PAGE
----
Water helps your metabolism function more efficiently, and can help reduce your appetite, reduce water retention and bloating, improve your digestion and elimination, and combat constipation. If the taste of plain water doesn’t appeal, add a squeeze of cleansing, Vitamin C-rich lemon.
4. CHOOSE ORGANIC, FERMENTED SOY OVER PROCESSED SOY
Limit overconsumption of soy, especially processed and high-phytoestrogen forms of soy, like shakes, powders, soy milk and bars. Soy both acts as a goitrogen, and inhibits thyroid hormone absorption. You can either eliminate soy altogether, or limit it to organic fermented forms, like tempeh, in small quantities and not as a primary protein replacement. Non-organic soy is likely to be grown from genetically modified seed and sprayed with pesticides.
5. LIMITED GOITROGEN FOODS (particularly for hyperthyroidism)
These are naturally occurring substances in certain foods that can cause the thyroid gland to enlarge, which is called a goiter. Goitrogenic foods can also function like an antithyroid drug and actually slow down the thyroid and make it underactive (hypothyroidism). If you are hypothyroid, you don't need to avoid goitrogenic foods entirely. The enzymes involved in the formation of goitrogenic materials in plants can be at least partially destroyed by heat, allowing you to enjoy these foods in moderation if they are steamed or cooked. These are broccoli, cauliflower, Brussels sprouts, cabbage, kohl rabi, turnip, kale and soy.
#worldthyroidday #lifestreamwholefoods #janellapurcell
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ABOUT JANELLA PURCELL
A sought-after naturopath, nutritionist, medical herbalist, iridologist and chef, Janella Purcell has been a regular on Australian television with appearances on Masterchef, and as the “good chef” on Good Chef, Bad Chef. She is also a regular contributor, columnist for many of Australia’s best-loved magazines, newspaper supplements and websites.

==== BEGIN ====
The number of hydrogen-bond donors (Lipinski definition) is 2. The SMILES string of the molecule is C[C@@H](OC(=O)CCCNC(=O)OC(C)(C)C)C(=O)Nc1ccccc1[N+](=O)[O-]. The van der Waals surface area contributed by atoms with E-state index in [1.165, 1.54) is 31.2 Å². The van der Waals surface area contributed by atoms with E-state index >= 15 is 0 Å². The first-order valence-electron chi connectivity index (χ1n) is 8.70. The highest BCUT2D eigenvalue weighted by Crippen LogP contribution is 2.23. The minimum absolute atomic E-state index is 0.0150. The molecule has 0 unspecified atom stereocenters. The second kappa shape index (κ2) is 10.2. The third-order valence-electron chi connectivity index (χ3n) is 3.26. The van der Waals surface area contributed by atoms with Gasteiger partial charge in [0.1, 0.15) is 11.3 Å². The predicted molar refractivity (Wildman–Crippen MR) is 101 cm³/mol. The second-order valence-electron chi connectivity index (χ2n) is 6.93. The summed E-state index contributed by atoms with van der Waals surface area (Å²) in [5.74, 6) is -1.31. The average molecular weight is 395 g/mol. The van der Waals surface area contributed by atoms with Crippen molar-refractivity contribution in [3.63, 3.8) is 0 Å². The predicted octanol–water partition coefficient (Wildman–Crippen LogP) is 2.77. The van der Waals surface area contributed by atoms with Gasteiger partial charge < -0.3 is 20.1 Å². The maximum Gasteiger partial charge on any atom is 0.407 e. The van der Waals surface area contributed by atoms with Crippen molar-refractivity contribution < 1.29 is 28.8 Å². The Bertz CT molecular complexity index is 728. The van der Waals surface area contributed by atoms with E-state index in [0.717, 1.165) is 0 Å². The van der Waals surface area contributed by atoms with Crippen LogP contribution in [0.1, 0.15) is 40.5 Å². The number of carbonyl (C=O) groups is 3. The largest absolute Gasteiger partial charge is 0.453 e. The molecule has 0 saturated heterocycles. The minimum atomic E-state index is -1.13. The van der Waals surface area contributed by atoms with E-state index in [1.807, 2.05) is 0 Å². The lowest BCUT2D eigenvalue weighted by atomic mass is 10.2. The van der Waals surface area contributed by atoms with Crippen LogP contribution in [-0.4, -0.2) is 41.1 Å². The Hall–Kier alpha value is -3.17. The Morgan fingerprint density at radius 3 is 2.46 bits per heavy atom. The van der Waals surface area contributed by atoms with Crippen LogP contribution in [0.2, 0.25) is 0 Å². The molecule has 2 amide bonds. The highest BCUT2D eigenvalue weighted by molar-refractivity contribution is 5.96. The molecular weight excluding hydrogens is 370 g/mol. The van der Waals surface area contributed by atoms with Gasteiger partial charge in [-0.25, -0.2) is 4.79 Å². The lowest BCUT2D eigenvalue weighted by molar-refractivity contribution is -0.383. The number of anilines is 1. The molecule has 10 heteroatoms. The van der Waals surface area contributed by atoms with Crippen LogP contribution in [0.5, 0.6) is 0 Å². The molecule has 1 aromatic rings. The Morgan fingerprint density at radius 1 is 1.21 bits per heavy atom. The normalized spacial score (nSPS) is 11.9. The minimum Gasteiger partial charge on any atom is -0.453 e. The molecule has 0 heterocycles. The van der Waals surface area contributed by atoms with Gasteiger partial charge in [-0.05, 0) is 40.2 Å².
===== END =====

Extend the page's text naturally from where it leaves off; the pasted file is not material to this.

As an author, Janella has four best-selling books, including Eating for the Seasons, which won the “best health and nutrition” category at the International Gourmand Awards. Janella’s Wholefood Kitchen was also shortlisted for the prestigious award. Janella’s Super Natural Foods was released in late 2014.
Janella has combined her vast knowledge of food and nutrition to create a multi-disciplined approach to health and wellbeing. Dedicated to a core philosophy of food as medicine, the wholefood chef teaches how to get the most out of our meals – and how to avoid the pitfalls. She has been working with wholefoods since childhood and honing special diets for the past 15 years. Janella has personally used Lifestream products since her career began and officially became the brand’s ambassador in 2014.
Besides her wholefood workshops, media appearances and online work, Janella can be found consulting with clients at her Natural Food and Medicine Store in Sydney’s Surry Hills, as well as from her clinic in Bangalow, Northern New South Wales.
3. Australian Bureau of Statistics, 2014, Australian Health Survey: Nutrition First Results - Foods and Nutrients, 2011-12, 'Table 10: Proportion of Nutrients from food groups', data cube: Excel spreadsheet, cat. no. 4364.0.55.007